There are many ways that you can help strengthen your teeth with proper oral care and regular dental office visits topping the list. However, you can also use vitamins and minerals that will keep your teeth healthier than brushing and flossing alone. After all, nutrition affects every cell, tissue, and system in your body. It stands to reason that vitamins and minerals can help strengthen teeth and minimize the risk of periodontal disease, cavities, chips, cracks, and losing teeth over time.
There are many factors that can lead to tooth decay, but we can maintain a healthy oral hygiene by following a few guidelines and take the right vitamins and minerals. Some people consider supplementation unnecessary if they eat a varied diet, but it is difficult to know if you get all dental health-boosting nutrients or not. Add these vitamins and minerals to your daily regimen and reap the benefits of long-term tooth health.
Do you remember a parent or grandparent always telling you to drink your milk so you would have strong teeth and bones? The calcium found in dairy products, leafy greens, and legumes is an important element in building and maintaining strong teeth. After all, this mineral forms the foundation of all tooth parts including the ultra-strong enamel that protects the softer inner portion from infection and damage.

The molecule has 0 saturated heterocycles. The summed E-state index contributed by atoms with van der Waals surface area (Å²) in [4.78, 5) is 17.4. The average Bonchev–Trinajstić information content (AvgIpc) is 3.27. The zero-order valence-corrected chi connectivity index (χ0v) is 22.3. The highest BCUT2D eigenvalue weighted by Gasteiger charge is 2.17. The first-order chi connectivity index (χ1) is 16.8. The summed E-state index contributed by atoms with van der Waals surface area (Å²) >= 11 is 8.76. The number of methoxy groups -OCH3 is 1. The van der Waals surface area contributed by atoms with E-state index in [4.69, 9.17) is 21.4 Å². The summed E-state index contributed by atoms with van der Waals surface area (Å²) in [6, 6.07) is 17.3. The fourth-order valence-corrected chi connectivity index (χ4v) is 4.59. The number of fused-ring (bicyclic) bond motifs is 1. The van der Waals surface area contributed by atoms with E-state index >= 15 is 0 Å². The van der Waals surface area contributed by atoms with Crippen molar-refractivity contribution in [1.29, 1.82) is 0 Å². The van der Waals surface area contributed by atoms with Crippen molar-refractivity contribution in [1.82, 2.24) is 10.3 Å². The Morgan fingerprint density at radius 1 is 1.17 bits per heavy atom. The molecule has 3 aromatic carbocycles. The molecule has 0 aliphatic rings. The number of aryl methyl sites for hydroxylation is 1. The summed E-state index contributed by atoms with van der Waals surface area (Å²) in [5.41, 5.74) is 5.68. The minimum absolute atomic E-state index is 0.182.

A popular nutrient in meat, fish, and eggs, phosphorus is a key factor in building or rebuilding strong tooth enamel. While this can help prevent cavities and cracks to begin with, may also be instrumental in protecting teeth that have already been drilled, filled, or otherwise repaired by your dentist.
Not only is vitamin D important for all body systems, tissue growth and repair, and anti-inflammatory properties, but it is also essential for the proper absorption of calcium. In other words, if you do not take this vitamin with your calcium, the mineral will not be able to do its job effectively. Besides, vitamin D deficiency has been closely linked to gum disease, which is closely associated with weak and cavity prone teeth.
One of the most common antioxidants helps fight oral bacteria and inflammation. It also promotes collagen production, which positively affects both the softer dentin below the enamel of your teeth and gum tissue. Although you can take vitamin C supplements, it is also commonly found in citrus fruit and dark leafy greens like kale.
While not closely associated with strong teeth, vitamin A plays a very important role in overall oral health. It provides many benefits for the mucous membranes inside your mouth, helps with healthy saliva production, and encourages healing. All of these things make it much easier for your gums and therefore teeth to stay healthy. It can also play an important role in the healing process after anything from a vigorous dental cleaning to oral surgery.
To maximize the strength of your teeth and promote lifelong oral health, be sure to get sufficient levels of these essential vitamins and minerals. Combined with effective tooth brushing, flossing, and regular visits to your dentist, they offer the perfect recipe for a healthy, attractive, and long-lasting smile.